When building a machine via a task sequence using either SCCM or MDT, there is no easy way to tell if a program has successfully installed or not. There is the option to halt the task sequence when an error occurs but this isn’t always preferable. you don’t always want a minor application halting the whole build.
Lets say that you want to make sure application A is installed before applications B and C get installed. We can always look at the file system to check if the files or folders are there, but this doesn’t guarantee that the application installed correctly, it might have copied the files but not added any registry settings or properly registered DLL’s.
A better way,is to look at exit state which the task sequence engine records in the registry. For this we can turn to PowerShell. This can be completed via script which is pretty straight forward with only one tricky bit, thrown in for fun.
The property that contains the status of a package is the _state key which resides in this location
HKLM\Software\WoW6432Node\Microsoft\SMS\Mobile Client\Software Distribution\Execution History\System\s0100100\GUIDLIKEKEY\_state
For some reason the _State property resides in a key that has a random GUID like name… not sure why, but it does. This means that it is impossible to enter the value as part of the script. Thankfully PowerShell helps get around this with two commands Get-childitem and Get-ItemProperty. Using these commands we can find out what the GUID key name is at run time, which then enables us to check the value of the _State.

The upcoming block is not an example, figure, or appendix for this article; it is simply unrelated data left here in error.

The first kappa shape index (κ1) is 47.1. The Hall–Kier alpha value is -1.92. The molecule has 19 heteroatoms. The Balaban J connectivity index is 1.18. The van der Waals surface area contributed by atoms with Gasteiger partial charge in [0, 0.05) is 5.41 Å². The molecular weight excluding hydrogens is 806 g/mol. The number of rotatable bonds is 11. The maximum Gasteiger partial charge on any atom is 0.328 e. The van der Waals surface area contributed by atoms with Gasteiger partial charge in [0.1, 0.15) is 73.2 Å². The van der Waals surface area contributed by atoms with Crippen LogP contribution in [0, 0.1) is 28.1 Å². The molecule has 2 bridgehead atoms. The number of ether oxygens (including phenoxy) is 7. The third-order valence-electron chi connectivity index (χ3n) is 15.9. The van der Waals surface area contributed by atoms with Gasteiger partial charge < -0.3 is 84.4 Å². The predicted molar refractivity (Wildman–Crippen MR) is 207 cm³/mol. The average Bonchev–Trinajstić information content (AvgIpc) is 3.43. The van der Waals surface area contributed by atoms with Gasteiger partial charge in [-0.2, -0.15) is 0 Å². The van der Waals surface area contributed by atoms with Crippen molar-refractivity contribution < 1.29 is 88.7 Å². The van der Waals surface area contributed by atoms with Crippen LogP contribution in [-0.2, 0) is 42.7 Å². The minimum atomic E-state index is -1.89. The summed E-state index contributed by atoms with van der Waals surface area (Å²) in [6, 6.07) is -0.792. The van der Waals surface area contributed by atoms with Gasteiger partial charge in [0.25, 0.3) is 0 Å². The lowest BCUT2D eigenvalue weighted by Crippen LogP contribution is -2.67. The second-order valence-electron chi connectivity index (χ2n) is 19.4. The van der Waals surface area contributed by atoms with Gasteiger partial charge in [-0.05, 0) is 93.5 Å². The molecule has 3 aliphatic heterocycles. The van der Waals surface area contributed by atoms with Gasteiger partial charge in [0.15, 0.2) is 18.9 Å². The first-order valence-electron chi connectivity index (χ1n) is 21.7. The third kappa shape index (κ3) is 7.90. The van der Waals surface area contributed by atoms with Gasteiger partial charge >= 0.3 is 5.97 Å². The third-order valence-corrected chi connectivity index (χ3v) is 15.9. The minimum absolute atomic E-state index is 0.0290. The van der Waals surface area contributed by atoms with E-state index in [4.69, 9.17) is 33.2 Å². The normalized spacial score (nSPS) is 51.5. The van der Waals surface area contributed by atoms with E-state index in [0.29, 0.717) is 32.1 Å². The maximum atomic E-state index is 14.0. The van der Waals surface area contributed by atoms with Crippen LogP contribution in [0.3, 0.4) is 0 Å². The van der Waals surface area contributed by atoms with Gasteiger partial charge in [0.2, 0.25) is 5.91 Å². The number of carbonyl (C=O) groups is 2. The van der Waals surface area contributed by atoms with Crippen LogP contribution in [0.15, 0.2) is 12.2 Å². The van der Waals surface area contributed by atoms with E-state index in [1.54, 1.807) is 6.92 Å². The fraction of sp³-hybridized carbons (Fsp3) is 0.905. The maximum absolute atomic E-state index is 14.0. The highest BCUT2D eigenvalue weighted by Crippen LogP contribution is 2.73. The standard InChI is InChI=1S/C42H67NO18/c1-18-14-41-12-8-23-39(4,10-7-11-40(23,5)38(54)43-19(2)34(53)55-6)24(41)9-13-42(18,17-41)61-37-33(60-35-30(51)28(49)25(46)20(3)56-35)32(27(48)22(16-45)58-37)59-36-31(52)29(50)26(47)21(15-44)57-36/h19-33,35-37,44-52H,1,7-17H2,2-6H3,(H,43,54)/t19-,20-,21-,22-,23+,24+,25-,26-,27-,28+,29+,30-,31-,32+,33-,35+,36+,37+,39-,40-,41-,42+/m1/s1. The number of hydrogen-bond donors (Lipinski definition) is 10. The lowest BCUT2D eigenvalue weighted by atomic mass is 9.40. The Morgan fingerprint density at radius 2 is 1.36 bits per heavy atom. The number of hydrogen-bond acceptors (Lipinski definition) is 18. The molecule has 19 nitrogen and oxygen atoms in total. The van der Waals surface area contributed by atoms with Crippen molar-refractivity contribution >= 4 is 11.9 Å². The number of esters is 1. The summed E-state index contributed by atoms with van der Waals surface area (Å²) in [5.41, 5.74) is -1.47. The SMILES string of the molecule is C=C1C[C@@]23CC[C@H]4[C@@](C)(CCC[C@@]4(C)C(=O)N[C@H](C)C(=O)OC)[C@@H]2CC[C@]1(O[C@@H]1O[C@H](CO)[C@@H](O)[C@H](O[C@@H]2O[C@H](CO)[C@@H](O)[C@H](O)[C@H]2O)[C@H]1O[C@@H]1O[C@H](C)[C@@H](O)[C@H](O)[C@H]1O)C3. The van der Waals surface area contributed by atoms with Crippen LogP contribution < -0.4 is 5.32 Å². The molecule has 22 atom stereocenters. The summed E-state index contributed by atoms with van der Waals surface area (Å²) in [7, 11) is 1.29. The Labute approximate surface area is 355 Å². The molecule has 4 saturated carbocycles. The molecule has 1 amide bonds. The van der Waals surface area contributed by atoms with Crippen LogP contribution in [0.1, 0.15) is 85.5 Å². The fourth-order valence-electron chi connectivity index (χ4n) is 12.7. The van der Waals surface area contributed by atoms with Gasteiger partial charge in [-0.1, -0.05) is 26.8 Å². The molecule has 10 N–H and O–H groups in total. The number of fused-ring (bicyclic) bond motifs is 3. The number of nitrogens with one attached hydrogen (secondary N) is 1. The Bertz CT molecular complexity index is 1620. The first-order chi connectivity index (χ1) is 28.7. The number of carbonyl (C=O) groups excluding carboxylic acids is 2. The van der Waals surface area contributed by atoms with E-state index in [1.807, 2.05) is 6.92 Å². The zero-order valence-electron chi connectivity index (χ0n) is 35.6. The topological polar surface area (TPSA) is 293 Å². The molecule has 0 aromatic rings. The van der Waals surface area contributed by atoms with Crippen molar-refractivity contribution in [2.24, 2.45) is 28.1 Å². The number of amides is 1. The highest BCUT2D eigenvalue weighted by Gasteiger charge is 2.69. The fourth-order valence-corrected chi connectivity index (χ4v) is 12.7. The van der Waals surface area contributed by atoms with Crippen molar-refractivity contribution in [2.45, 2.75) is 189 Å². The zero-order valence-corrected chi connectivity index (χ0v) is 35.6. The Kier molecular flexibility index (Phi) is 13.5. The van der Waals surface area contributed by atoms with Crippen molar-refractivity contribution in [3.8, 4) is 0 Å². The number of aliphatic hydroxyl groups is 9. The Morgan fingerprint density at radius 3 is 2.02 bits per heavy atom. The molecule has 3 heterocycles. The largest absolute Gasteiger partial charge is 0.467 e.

This script can be run from a task sequence command line using the following arguments to supply the PackageID.
Powershell.exe Registrycheck.ps1 ‘S0100100′
$PackageID = $args
#Check to see if key exists if not the Get-Item property command will fail
$KeyCheck = Test-Path 'HKLM:\SOFTWARE\Wow6432Node\Microsoft\SMS\Mobile Client\Software Distribution\Execution History\System\$PackageID'
#Get random GUID like key and create a variable called $mysterykey
$MysteryKey = (Get-ItemProperty (Get-ChildItem HKLM:"\Software\WoW6432Node\Microsoft\SMS\Mobile Client\Software Distribution\Execution History\System\$PackageID\").PsPath)._State
Now that we have got this information we can use it create task sequence variables to perform addition checks while the task sequence is running. For information on how this work and a script that can be modified check out this post http://www.industrialarcservices.com.au/2012/07/03/script-to-clean-up-statestore-folder-only-if-load-state-was-successful/
If you have any issues please feel free to comment or send me an email – Martin @Industrial Arc Services com au
Only packages create registry keys. Anything executed from a command line will not create these registry keys.